Since it’s USB powered, it fits perfectly right into the Belkin BST300bg. This is a surge protector, USB charger, and outlet expander all in one. So many hotels have only a couple of power outlets, and they’re usually located in the most horrible place possible. You plug the Belkin into any outlet, and it’ll give you 3 surge protected outlets (great for your laptop) and two USB ports. Use one to charge your device, and plug your little Edimax wifi router into the other. Even better at the airport when you need to charge your gear and you’re fighting over one of those airport outlets. Throw this in and share the love.

If you shop smartly (and the links above are to Amazon, so I’ll get a tiny kickback if you buy one), you can pretty much get all three of these for less than $100. That’s $100 well spent, and it’ll make your travel much, much happier.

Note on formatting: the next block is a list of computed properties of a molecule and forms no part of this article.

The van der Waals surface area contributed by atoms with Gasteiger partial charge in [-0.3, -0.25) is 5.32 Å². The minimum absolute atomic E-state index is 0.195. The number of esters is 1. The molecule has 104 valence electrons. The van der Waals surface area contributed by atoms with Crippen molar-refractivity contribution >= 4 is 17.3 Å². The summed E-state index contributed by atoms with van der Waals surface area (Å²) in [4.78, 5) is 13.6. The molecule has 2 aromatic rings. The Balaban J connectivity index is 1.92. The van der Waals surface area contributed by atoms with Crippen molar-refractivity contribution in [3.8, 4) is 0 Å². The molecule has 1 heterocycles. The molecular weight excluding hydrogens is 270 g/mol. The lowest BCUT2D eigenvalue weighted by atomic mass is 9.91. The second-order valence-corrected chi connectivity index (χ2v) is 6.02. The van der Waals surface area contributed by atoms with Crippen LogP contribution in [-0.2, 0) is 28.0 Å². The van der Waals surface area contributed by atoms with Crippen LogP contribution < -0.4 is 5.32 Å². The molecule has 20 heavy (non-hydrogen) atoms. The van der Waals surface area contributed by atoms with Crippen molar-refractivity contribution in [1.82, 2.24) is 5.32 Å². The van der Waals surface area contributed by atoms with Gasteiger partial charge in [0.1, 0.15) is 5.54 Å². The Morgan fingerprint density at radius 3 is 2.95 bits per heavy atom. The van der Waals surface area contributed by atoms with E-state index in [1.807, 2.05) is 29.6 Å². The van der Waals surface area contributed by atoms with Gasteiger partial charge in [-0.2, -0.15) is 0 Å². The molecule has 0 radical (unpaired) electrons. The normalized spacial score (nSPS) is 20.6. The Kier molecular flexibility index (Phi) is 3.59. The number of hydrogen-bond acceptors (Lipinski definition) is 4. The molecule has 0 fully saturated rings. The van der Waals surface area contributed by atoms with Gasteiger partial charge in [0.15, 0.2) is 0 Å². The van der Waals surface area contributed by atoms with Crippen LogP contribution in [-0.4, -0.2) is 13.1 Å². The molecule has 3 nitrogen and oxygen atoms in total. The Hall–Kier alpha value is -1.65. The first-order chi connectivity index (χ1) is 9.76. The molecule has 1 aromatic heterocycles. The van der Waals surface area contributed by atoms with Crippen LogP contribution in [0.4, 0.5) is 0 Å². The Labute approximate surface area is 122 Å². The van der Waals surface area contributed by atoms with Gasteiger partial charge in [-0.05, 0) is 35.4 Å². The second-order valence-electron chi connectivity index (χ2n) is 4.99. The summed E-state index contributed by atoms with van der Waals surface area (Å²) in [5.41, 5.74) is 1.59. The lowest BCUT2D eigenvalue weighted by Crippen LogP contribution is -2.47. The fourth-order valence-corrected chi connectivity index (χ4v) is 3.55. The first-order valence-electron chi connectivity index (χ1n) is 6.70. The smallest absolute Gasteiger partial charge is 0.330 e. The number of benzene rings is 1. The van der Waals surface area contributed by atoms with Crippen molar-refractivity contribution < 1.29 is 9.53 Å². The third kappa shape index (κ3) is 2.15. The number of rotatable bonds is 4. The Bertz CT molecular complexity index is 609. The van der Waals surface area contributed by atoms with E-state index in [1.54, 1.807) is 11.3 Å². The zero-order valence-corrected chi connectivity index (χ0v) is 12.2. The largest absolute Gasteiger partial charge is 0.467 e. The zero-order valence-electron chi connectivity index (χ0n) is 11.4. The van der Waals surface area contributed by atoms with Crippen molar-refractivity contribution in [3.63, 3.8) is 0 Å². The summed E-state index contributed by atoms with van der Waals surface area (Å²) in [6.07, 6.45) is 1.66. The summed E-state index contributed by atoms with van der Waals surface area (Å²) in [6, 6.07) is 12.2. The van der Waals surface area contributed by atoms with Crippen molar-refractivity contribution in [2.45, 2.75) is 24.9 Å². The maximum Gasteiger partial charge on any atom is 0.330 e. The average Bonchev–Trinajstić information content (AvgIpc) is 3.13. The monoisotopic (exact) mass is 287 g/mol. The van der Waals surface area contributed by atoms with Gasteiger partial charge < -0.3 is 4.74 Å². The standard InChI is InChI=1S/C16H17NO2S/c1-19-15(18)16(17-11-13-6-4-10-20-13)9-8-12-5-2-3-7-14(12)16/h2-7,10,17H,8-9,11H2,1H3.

Losing Your Luggage (and Your Mind)

When we got back from France, I mentioned, in passing, that Air France had kind of blown it with our luggage. I decided to wait a little bit to tell that story, mostly because a) I didn’t want to jeopardize any refund we might get from the airline, and b) I didn’t want to fly off the handle still pissed at the world. Enough time has passed that I figured I can relate the story coherently.

Sunday, the last day in Tuscany was a bit hectic. Getting from the villa to the train station wasn’t as straight forward as we had hoped, but the train ride was nice and relaxing. We had plenty of time to get from the train station in Florence, via bus, to the Florence airport. My experience with the bus driver should have tipped me off that this would be a challenging trip.